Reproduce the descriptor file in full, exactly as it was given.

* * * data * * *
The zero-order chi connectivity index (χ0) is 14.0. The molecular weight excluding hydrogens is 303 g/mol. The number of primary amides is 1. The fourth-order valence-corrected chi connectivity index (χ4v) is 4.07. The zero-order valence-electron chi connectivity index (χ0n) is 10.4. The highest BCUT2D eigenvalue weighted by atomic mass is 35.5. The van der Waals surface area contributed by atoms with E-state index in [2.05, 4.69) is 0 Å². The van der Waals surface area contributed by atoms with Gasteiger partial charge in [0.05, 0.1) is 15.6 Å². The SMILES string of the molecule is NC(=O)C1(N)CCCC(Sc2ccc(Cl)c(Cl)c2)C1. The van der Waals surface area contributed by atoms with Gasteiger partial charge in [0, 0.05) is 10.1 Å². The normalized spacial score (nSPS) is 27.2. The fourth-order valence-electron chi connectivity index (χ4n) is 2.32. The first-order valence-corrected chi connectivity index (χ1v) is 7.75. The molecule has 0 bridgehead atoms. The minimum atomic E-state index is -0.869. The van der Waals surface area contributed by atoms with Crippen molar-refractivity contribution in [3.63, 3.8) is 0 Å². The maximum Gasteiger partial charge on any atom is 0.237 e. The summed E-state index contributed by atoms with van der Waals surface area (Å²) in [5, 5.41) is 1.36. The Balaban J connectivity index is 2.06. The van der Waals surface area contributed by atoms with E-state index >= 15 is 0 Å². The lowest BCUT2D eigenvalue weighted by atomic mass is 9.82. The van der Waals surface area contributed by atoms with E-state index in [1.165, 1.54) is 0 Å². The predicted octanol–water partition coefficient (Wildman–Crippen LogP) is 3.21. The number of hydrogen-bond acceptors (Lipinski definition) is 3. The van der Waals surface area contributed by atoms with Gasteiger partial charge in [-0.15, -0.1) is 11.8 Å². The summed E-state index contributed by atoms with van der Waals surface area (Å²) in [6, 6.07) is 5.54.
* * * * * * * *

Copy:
The zero-order chi connectivity index (χ0) is 14.0. The molecular weight excluding hydrogens is 303 g/mol. The number of primary amides is 1. The fourth-order valence-corrected chi connectivity index (χ4v) is 4.07. The zero-order valence-electron chi connectivity index (χ0n) is 10.4. The highest BCUT2D eigenvalue weighted by atomic mass is 35.5. The van der Waals surface area contributed by atoms with E-state index in [2.05, 4.69) is 0 Å². The van der Waals surface area contributed by atoms with Gasteiger partial charge in [0.05, 0.1) is 15.6 Å². The SMILES string of the molecule is NC(=O)C1(N)CCCC(Sc2ccc(Cl)c(Cl)c2)C1. The van der Waals surface area contributed by atoms with Gasteiger partial charge in [0, 0.05) is 10.1 Å². The normalized spacial score (nSPS) is 27.2. The fourth-order valence-electron chi connectivity index (χ4n) is 2.32. The first-order valence-corrected chi connectivity index (χ1v) is 7.75. The molecule has 0 bridgehead atoms. The minimum atomic E-state index is -0.869. The van der Waals surface area contributed by atoms with Crippen molar-refractivity contribution in [3.63, 3.8) is 0 Å². The maximum Gasteiger partial charge on any atom is 0.237 e. The summed E-state index contributed by atoms with van der Waals surface area (Å²) in [5, 5.41) is 1.36. The Balaban J connectivity index is 2.06. The van der Waals surface area contributed by atoms with E-state index >= 15 is 0 Å². The lowest BCUT2D eigenvalue weighted by atomic mass is 9.82. The van der Waals surface area contributed by atoms with E-state index in [1.165, 1.54) is 0 Å². The predicted octanol–water partition coefficient (Wildman–Crippen LogP) is 3.21. The number of hydrogen-bond acceptors (Lipinski definition) is 3. The van der Waals surface area contributed by atoms with Gasteiger partial charge in [-0.15, -0.1) is 11.8 Å². The summed E-state index contributed by atoms with van der Waals surface area (Å²) in [6, 6.07) is 5.54.